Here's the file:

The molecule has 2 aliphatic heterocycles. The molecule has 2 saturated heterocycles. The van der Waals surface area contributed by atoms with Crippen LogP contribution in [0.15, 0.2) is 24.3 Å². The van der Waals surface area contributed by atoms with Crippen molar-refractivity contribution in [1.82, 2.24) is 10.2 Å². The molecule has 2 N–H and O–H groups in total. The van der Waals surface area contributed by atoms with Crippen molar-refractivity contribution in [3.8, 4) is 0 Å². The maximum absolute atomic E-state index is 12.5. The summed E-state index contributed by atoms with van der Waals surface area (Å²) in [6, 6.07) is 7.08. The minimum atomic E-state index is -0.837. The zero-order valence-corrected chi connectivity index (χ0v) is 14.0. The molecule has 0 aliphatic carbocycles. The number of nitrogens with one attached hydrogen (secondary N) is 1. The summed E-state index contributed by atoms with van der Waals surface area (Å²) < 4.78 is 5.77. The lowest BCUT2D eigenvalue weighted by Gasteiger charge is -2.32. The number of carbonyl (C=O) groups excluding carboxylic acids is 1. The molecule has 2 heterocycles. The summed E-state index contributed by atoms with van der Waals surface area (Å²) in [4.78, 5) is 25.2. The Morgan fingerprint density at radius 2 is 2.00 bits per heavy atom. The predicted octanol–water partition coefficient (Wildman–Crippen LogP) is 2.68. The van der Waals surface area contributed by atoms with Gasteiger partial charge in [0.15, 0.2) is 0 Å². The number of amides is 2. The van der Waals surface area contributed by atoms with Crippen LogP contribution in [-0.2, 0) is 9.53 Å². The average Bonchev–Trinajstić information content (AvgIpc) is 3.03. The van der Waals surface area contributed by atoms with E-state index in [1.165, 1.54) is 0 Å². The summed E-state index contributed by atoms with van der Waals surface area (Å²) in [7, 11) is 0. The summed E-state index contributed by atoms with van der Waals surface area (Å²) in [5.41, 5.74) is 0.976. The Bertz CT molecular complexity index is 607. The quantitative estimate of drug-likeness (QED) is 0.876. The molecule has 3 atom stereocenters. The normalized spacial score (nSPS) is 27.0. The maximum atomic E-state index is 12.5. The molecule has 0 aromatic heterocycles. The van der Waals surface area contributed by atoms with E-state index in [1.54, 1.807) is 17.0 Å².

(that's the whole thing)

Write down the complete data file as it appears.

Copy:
The molecule has 2 aliphatic heterocycles. The molecule has 2 saturated heterocycles. The van der Waals surface area contributed by atoms with Crippen LogP contribution in [0.15, 0.2) is 24.3 Å². The van der Waals surface area contributed by atoms with Crippen molar-refractivity contribution in [1.82, 2.24) is 10.2 Å². The molecule has 2 N–H and O–H groups in total. The van der Waals surface area contributed by atoms with Crippen molar-refractivity contribution in [3.8, 4) is 0 Å². The maximum absolute atomic E-state index is 12.5. The summed E-state index contributed by atoms with van der Waals surface area (Å²) in [6, 6.07) is 7.08. The minimum atomic E-state index is -0.837. The zero-order valence-corrected chi connectivity index (χ0v) is 14.0. The molecule has 0 aliphatic carbocycles. The number of nitrogens with one attached hydrogen (secondary N) is 1. The summed E-state index contributed by atoms with van der Waals surface area (Å²) < 4.78 is 5.77. The lowest BCUT2D eigenvalue weighted by Gasteiger charge is -2.32. The number of carbonyl (C=O) groups excluding carboxylic acids is 1. The molecule has 2 heterocycles. The summed E-state index contributed by atoms with van der Waals surface area (Å²) in [4.78, 5) is 25.2. The Morgan fingerprint density at radius 2 is 2.00 bits per heavy atom. The predicted octanol–water partition coefficient (Wildman–Crippen LogP) is 2.68. The van der Waals surface area contributed by atoms with Gasteiger partial charge in [0.15, 0.2) is 0 Å². The number of amides is 2. The van der Waals surface area contributed by atoms with Crippen LogP contribution in [-0.2, 0) is 9.53 Å². The average Bonchev–Trinajstić information content (AvgIpc) is 3.03. The van der Waals surface area contributed by atoms with E-state index in [1.165, 1.54) is 0 Å². The summed E-state index contributed by atoms with van der Waals surface area (Å²) in [7, 11) is 0. The summed E-state index contributed by atoms with van der Waals surface area (Å²) in [5.41, 5.74) is 0.976. The Bertz CT molecular complexity index is 607. The quantitative estimate of drug-likeness (QED) is 0.876. The molecule has 3 atom stereocenters. The normalized spacial score (nSPS) is 27.0. The maximum atomic E-state index is 12.5. The molecule has 0 aromatic heterocycles. The van der Waals surface area contributed by atoms with E-state index in [1.54, 1.807) is 17.0 Å².